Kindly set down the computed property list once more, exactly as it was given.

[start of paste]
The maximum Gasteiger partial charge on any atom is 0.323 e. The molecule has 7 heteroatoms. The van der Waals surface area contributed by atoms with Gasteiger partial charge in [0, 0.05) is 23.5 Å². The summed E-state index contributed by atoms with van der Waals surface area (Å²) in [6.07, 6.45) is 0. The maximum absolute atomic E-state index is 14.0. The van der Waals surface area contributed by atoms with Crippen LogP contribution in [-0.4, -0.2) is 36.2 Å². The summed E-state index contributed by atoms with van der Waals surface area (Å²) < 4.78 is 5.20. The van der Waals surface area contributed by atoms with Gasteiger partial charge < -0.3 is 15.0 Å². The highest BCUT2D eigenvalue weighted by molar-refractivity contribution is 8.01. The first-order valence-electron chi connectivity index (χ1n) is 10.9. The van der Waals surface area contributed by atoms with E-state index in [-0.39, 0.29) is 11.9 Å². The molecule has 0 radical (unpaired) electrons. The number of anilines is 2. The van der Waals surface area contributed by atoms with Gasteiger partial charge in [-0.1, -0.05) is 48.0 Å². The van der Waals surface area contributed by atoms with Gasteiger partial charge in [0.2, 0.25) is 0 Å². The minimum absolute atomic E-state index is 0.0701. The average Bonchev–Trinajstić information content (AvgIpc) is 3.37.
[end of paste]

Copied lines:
The maximum Gasteiger partial charge on any atom is 0.323 e. The molecule has 7 heteroatoms. The van der Waals surface area contributed by atoms with Gasteiger partial charge in [0, 0.05) is 23.5 Å². The summed E-state index contributed by atoms with van der Waals surface area (Å²) in [6.07, 6.45) is 0. The maximum absolute atomic E-state index is 14.0. The van der Waals surface area contributed by atoms with Crippen LogP contribution in [-0.4, -0.2) is 36.2 Å². The summed E-state index contributed by atoms with van der Waals surface area (Å²) < 4.78 is 5.20. The van der Waals surface area contributed by atoms with Gasteiger partial charge < -0.3 is 15.0 Å². The highest BCUT2D eigenvalue weighted by molar-refractivity contribution is 8.01. The first-order valence-electron chi connectivity index (χ1n) is 10.9. The van der Waals surface area contributed by atoms with E-state index in [-0.39, 0.29) is 11.9 Å². The molecule has 0 radical (unpaired) electrons. The number of anilines is 2. The van der Waals surface area contributed by atoms with Gasteiger partial charge in [-0.1, -0.05) is 48.0 Å². The van der Waals surface area contributed by atoms with Gasteiger partial charge in [0.2, 0.25) is 0 Å². The minimum absolute atomic E-state index is 0.0701. The average Bonchev–Trinajstić information content (AvgIpc) is 3.37.